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JB: I've very little use for the digital technology metaphor as related to the human body.

BROOKS: The fact that we use the technology as a metaphor for ourselves really locks us into the way we think. We think about human intelligence as these neurons with these electrical signals. When I was a kid the brain was a telephone switching network, then it became a digital computer, then it became a massively parallel digital computer. I'm sure there's a book out there now for kids that says the brain is the World Wide Web, and everything's cross linked.

JB: In 1964 we used to talk about the mind we all share, the global utilities network.

BROOKS: We get stuck in that mode. Everyone starts thinking in those terms. I go to interdisciplinary science conferences and neuroscientists get up and say the brain is a computer and thoughts are software, and this leads people astray, because we understand that technical thing very well, but something very different is happening. We're at a point now where we're limited by those metaphors.

JB: How do you get beyond thinking about it that way?

BROOKS: The best I can hope for is to get another metaphor that leads us further, but it won't be the ultimate one either. So no, in no sense do are we going to get to an absolute understanding.

JB: Do you have any hints as to what might be the way to go?

BROOKS: Inklings, but it's still a question - I don't have the answer. I don't know the next step. For the last 15 years I've been plodding along and doing things based on these metaphors - getting things distributed, and not having central control, and showing that we can really do stuff with that, we can build real systems. But there's probably something else that we're missing. That's the thing that puzzles me now and that I want to spend time figuring out. But I can't just sit and abstractly think about it. For me the thing I need to do is keep pushing and building on more complex systems, and then try to abstract out from that what is going on that makes those systems work or fail.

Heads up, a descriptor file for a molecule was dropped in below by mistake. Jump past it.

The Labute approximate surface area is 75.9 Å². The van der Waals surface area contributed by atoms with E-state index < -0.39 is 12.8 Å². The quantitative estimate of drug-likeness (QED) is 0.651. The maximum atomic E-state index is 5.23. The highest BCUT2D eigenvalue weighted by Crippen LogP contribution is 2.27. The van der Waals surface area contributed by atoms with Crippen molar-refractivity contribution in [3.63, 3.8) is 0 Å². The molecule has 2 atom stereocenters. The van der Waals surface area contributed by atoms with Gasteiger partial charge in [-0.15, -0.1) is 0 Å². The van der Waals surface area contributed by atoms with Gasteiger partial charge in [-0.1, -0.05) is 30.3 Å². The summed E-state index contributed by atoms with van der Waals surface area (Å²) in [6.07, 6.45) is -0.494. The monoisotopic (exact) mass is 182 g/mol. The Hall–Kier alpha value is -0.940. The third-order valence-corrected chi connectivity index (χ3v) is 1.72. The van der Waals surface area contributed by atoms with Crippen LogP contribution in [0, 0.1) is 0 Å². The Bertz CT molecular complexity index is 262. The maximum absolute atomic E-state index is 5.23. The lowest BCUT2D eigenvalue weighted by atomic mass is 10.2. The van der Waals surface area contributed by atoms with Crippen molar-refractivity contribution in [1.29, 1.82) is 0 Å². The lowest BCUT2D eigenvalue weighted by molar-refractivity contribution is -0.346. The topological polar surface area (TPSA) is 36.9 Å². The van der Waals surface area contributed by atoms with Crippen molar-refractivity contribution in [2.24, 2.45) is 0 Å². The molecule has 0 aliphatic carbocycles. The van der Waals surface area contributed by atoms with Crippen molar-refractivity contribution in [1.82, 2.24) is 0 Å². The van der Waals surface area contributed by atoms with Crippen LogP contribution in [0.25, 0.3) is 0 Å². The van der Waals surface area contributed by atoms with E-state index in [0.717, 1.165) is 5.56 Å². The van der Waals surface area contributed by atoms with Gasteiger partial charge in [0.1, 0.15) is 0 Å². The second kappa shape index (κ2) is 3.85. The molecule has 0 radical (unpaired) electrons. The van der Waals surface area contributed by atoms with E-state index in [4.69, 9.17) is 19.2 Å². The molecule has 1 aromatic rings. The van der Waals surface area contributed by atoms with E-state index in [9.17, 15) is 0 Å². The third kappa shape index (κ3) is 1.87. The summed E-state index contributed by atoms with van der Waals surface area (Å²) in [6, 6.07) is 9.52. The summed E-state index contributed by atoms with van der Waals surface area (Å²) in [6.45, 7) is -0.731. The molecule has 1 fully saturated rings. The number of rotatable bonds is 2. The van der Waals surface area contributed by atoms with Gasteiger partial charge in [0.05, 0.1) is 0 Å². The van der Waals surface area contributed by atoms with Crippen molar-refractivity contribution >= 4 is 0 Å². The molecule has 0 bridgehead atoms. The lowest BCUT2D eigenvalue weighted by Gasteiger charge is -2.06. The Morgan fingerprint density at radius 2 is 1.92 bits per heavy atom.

JB: Talk about what you're doing.

BROOKS: The central idea that I've been playing with for the last 12-15 years is that what we are and what biological systems are. It's not what's in the head, it's in their interaction with the world. You can't view it as the head, and the body hanging off the head, being directed by the brain, and the world being something else out there. It's a complete system, coupled together. This idea's been around a long time in various forms - Ross Ashby, in Design for Brain in the '50s - that's what the mathematics he was trying to develop was about. Putting that in the digital age has led to being able to get machines to do things with very little computation, frighteningly little computation, when we have our metaphors of digital computers. That we're claiming and showing that we can do things without lots of computation has gotten a lot of people upset, because it really is a mixture of computation and physics and placement in the world. Herb Simon talked about this back in Science of the Artificial, in 1966, or '68 - his ant walking along the beach. The complexity of the path that the ant takes is forced on it by the grains of sand, not by the ant's intelligence. And he says on the same page, the same is probably true of humans - the complexity of their behavior is largely determined by the environment. But then he veers off and does crypto-arithmetic puzzles as the key to intelligence.

What we've been able to do is build robots that operate in the world, and operate in unstructured environments, and do pretty well, because they use whatever structure there is in the world to get the tasks done. And the hypothesis is that that's largely what humans are; that humans are not the centralized controllers. We're trying to implement this, and see what sorts of behavior we can get. It's like Society of Mind, which is coming top-down, and we're coming bottom-up, building with pieces and actually putting them together.

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